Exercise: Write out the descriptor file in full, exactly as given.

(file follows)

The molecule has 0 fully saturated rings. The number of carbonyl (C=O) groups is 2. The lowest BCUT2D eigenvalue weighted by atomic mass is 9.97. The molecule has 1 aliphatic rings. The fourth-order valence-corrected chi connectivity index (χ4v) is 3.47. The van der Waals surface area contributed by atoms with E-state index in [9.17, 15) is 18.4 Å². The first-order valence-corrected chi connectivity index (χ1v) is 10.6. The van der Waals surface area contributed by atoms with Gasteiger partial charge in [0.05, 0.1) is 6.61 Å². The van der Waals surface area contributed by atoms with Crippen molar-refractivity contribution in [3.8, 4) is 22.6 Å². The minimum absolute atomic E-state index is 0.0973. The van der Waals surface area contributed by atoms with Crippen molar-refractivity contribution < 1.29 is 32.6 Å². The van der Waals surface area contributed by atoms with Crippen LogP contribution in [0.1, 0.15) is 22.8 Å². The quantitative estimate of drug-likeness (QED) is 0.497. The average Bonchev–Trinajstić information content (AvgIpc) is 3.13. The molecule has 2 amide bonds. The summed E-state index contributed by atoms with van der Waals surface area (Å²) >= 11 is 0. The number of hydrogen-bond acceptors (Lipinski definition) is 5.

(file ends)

The molecule has 0 fully saturated rings. The number of carbonyl (C=O) groups is 2. The lowest BCUT2D eigenvalue weighted by atomic mass is 9.97. The molecule has 1 aliphatic rings. The fourth-order valence-corrected chi connectivity index (χ4v) is 3.47. The van der Waals surface area contributed by atoms with E-state index in [9.17, 15) is 18.4 Å². The first-order valence-corrected chi connectivity index (χ1v) is 10.6. The van der Waals surface area contributed by atoms with Gasteiger partial charge in [0.05, 0.1) is 6.61 Å². The van der Waals surface area contributed by atoms with Crippen molar-refractivity contribution in [3.8, 4) is 22.6 Å². The minimum absolute atomic E-state index is 0.0973. The van der Waals surface area contributed by atoms with Crippen molar-refractivity contribution < 1.29 is 32.6 Å². The van der Waals surface area contributed by atoms with Crippen LogP contribution in [0.1, 0.15) is 22.8 Å². The quantitative estimate of drug-likeness (QED) is 0.497. The average Bonchev–Trinajstić information content (AvgIpc) is 3.13. The molecule has 2 amide bonds. The summed E-state index contributed by atoms with van der Waals surface area (Å²) >= 11 is 0. The number of hydrogen-bond acceptors (Lipinski definition) is 5.